June 22, 2024
Global Sacral Nerve Stimulation

Is sacral nerve stimulation right for your overactive bladder or fecal incontinence?

What is it?

Sacral nerve stimulation or SNS is a type of neuromodulation therapy that involves stimulating certain sacral nerves in the lower back. These sacral nerves control bladder, bowel and sexual function. In SNS therapy, a thin wire lead is placed near the sacral nerves through a minimally invasive surgical procedure. A neurostimulator is then placed under the skin near the buttocks to deliver mild electrical pulses to these sacral nerves. The pulses disrupt the abnormal signals from the bladder or bowel to the brain that cause symptoms of overactive bladder or fecal incontinence. This helps restore normal bladder or bowel control.

How does it work for overactive bladder?

Overactive bladder is a condition characterized by symptoms like frequent urination, urgency to urinate and sometimes urge incontinence. In SNS therapy for overactive bladder, the electrical pulses from the neurostimulator target the Global Sacral Nerve Stimulation that control the bladder. They block the abnormal signals from the bladder to the brain that cause the symptoms. This allows the bladder to store more urine and delay the urge to urinate. The therapy can significantly reduce episodes of urgency, frequency and urge incontinence in patients with overactive bladder. During the initial test phase, temporary thin wires are placed near the sacral nerves through the skin to test response. If symptoms improve by at least 50%, a permanent neurostimulator is then implanted.

Benefits for fecal incontinence

Fecal incontinence occurs due to weakened or damaged pelvic floor muscles and nerves that normally help maintain bowel control. SNS therapy for fecal incontinence involves stimulating specific sacral nerves that regulate bowel function. The electrical pulses restore communication between the nerves that control bowel function and sphincter muscles. This enables improved sensation from the rectum and stronger contraction of anal sphincter muscles. As a result, patients realize improved awareness of bowel urgency and ability to delay defecation. It also enhances continent retention of stool in the rectum. In cases where the therapy provides at least 50% reduction in incontinence episodes during the test phase, a permanent neurostimulator may be implanted.

Surgical procedure involved

The surgical procedure for SNS therapy is minimally invasive and typically performed under local anesthesia. It involves making a small skin incision in the lower back or buttocks region near the tailbone. A thin temporary lead wire is then placed near the target sacral nerve through this incision using imaging guidance. The lead is tunneled under the skin and connected to an external pulse generator. The generator is worn outside while nerve stimulation is delivered through the temporary lead over 3-7 days. This test phase allows assessment of symptom improvement. If effective, the patient returns for a second procedure under light sedation or general anesthesia to implant the permanent neurostimulator device.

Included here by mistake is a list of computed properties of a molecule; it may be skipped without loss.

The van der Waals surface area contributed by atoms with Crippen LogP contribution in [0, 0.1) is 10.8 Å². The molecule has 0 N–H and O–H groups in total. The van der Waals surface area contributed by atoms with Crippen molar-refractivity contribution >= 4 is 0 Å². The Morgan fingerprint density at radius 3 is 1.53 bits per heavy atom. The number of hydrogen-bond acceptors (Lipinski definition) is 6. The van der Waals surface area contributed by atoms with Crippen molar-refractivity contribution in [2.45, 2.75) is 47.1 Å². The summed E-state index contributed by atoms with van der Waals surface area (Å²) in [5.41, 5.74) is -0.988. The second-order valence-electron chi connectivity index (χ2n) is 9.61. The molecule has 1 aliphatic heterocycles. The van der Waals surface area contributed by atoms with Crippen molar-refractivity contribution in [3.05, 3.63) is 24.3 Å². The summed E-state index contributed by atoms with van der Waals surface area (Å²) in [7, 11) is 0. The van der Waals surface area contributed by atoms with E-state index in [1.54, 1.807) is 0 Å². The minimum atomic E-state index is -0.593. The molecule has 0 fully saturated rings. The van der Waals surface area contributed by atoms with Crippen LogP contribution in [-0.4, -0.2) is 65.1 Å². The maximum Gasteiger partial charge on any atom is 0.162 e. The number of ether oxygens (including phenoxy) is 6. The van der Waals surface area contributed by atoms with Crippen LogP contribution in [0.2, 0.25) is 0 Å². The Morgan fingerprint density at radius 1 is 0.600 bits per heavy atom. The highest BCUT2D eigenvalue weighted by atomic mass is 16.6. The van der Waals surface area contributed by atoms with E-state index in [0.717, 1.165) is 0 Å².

Candidates who may benefit most

Sacral nerve stimulation therapy is an option for patients whose symptoms of overactive bladder or fecal incontinence are not adequately controlled by lifestyle changes, pelvic floor exercises or medications. It is particularly suitable for those who cannot tolerate or do not get sufficient relief from anticholinergic medications. Patients who respond well to the temporary test phase and show at least a 50% reduction in symptoms are most likely to realize long term benefit from permanent implantation. Good candidates typically present with urinary frequency of 8 times or more per day or weekly episodes of fecal incontinence. They must have no anatomical defects in the bladder, urethra or anorectal region.

Risks and side effects

Being a minimally invasive procedure, risks of nerve stimulation surgery are low but may include pain, infection, bleeding or lead migration. Potential side effects during permanent implantation include pain or numbness in the lower back, buttocks or leg, which are usually mild and temporary. In rare cases, there may be a transient worsening of symptoms which subsides over weeks. Device-related complications are also infrequent but can include lead fracture or generator malfunction requiring replacement surgery. Patients should be aware permanent implants have lifetimes of 5-7 years on average and will eventually need replacement to continue therapy. Overall, complications are uncommon and the therapy is generally very safe when performed by an experienced urologist.

Is it right for you?

Sacral nerve stimulation provides an effective treatment option for many patients with medication-refractory overactive bladder or fecal incontinence. It allows restoration of bladder or bowel control through a minimally invasive approach without the side effects of oral medications. While not a cure, it can significantly improve quality of life by reducing frequency and urgency of urination or episodes of fecal incontinence. Patient satisfaction rates are high. The initial test phase helps identify individual response without undergoing a major implantation surgery. Those experiencing at least a 50% symptom improvement from testing are prime candidates for long term benefits with a implanted system. Consultation with a urologist can help determine if SNS therapy may be suitable.

1. Source: Coherent Market Insights, Public sources, Desk research
2. We have leveraged AI tools to mine information and compile it